As for an audience for anti-capitalism, I believe in something which is so much more than this negative identification and that has for two hundred years gone a long way in demonstrating not only what is wrong with capitalism but also setting out the alternative.  Brexit itself is a sort of anti-capitalism, in the Lexit, reactionary, stop the development of modern capitalism sort of way that wants to go backwards to when the nation state set the framework of economic and social development.  The proclamation of anti-capitalism as a touchstone is a political retreat and confusion by the left and is consistent with such anti-capitalist phenomenon as Stalinism, and other reactionary populist politics that are inconsistent with the fullest development of capitalism but also antithetical to socialism.

While Corbyn might be leaving the stage, we continue to be under the shadow of his triangulated Brexit policy, including the narrative of a non-existent principle that we must respect a reactionary referendum result regardless of its consequences.  Also included is the idea of a Labour Brexit, one that will supposedly be progressive but bizarrely involves no commitment to supporting it, in fact a declaration of neutrality by the leader with further evasion through postponing a conference that would determine the Party’s position in any second referendum

These are only some of the contortions that have characterised Corbyn’s Brexit policy.  To declare surprise at his unpopularity in the election after such a catalogue of evasion is to audition for the role of one or all of the three wise monkeys.

The failure to openly and honestly fight for Brexit by the leadership, hiding behind six tests; the nonsense of a Labour deal with all the benefits of EU membership but none of the costs; weeks of talks with Theresa May to identify a common Brexit policy, and then claims that a deal could be agreed and voted on within six months (because the EU had agreed to Labour policy!), all this continues to confuse.

For what is most striking about Corbyn and his Brexit policy is not his opposition to Remain but his inability to argue for Brexit.  Like the small left groups who claim that explicit support for Brexit would have defeated the Tories, they fail to explain how all those who are happy to vote for the Tories and Brexit Party could be won to a Labour Brexit that would be denounced as a fraud; or explain what price would be paid in terms of the reactionary politics of nationalism and racism that would be necessary to adopt even to make the attempt.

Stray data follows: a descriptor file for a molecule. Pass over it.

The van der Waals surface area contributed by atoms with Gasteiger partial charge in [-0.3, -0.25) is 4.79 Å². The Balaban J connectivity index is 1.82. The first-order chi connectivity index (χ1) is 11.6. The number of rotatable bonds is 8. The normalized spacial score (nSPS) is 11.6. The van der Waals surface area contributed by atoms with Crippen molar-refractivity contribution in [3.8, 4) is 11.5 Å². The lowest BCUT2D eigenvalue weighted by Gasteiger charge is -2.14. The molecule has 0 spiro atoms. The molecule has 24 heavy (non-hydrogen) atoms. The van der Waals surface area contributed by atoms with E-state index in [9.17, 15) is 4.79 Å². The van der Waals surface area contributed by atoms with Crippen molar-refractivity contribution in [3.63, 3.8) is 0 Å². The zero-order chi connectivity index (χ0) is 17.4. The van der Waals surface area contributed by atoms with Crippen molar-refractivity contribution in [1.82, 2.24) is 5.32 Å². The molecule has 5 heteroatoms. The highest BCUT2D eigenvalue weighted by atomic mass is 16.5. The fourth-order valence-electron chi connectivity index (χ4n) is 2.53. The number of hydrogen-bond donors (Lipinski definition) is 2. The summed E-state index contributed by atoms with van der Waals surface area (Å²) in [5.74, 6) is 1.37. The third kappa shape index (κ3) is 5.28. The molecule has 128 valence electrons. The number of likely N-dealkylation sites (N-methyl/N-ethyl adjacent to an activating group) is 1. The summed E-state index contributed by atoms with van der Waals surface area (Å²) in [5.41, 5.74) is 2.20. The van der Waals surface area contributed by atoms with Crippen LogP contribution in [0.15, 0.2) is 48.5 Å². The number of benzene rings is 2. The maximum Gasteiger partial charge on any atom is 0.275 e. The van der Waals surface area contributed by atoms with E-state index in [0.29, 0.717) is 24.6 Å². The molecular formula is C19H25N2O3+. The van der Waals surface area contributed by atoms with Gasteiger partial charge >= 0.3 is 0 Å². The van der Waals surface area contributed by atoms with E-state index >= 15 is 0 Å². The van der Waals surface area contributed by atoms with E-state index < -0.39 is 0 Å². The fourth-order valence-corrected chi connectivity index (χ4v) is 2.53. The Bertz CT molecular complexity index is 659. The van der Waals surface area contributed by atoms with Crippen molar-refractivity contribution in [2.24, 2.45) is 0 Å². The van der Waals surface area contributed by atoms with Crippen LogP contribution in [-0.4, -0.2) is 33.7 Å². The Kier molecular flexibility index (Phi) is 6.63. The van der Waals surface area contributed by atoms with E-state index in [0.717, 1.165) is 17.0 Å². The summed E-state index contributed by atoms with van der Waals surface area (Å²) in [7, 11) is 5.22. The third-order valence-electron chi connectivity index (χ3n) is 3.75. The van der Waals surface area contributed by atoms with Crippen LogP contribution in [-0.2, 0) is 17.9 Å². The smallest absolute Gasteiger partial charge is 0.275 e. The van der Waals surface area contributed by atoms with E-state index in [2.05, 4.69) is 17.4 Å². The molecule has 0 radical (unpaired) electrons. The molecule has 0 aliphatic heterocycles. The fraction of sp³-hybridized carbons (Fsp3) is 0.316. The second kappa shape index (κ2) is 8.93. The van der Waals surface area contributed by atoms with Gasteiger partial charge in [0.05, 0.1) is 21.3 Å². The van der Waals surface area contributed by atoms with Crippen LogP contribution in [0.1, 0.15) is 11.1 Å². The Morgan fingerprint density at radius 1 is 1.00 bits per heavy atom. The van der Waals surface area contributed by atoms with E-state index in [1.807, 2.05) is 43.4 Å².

And what would these groups expect the 68 per cent of Labour’s voters who voted Remain to do while such a policy was pursued, including those in the North of England – in the ‘traditional working class’ areas – who voted to Remain?  How could it ever become Party policy when an even greater percentage of the Labour membership support Remain?

The answer, of course, is that it couldn’t.  And because it couldn’t it wasn’t, although this did not prevent all these groups declaring the need for the impossible – open Labour support for Brexit – that they didn’t even fight for themselves. When was this openly presented as the policy to be supported, as opposed to all the duplicitous evasions listed above?

What exactly was Lexit?  What would it entail? For some it seemed not to matter after it was assumed it would happen – the detail was unimportant, only the economic policy of a future left British Government would matter.  For others it was all the benefits but none of the costs – membership of the customs union and Single Market but no free movement of people and no seat at the table that sets the rules because Britain could help set them from outside, or ignore them if it wanted.  For others it became no deal and trade on WTO terms, sometimes with the lie that these WTO rules meant no real change to the current trading arrangements for years. For others, supporting Brexit seemed only a matter of timing (it was an ok idea before but not now) and a question of who would lead the caravan across the desert and not where it was going.  No wonder there was no open fight inside the Party to win it to explicit support for Brexit.

So now we have a leadership contest where we are threatened with all this vacuous and reactionary nonsense again, with added soundbites and personality claims that only embarrass the listener.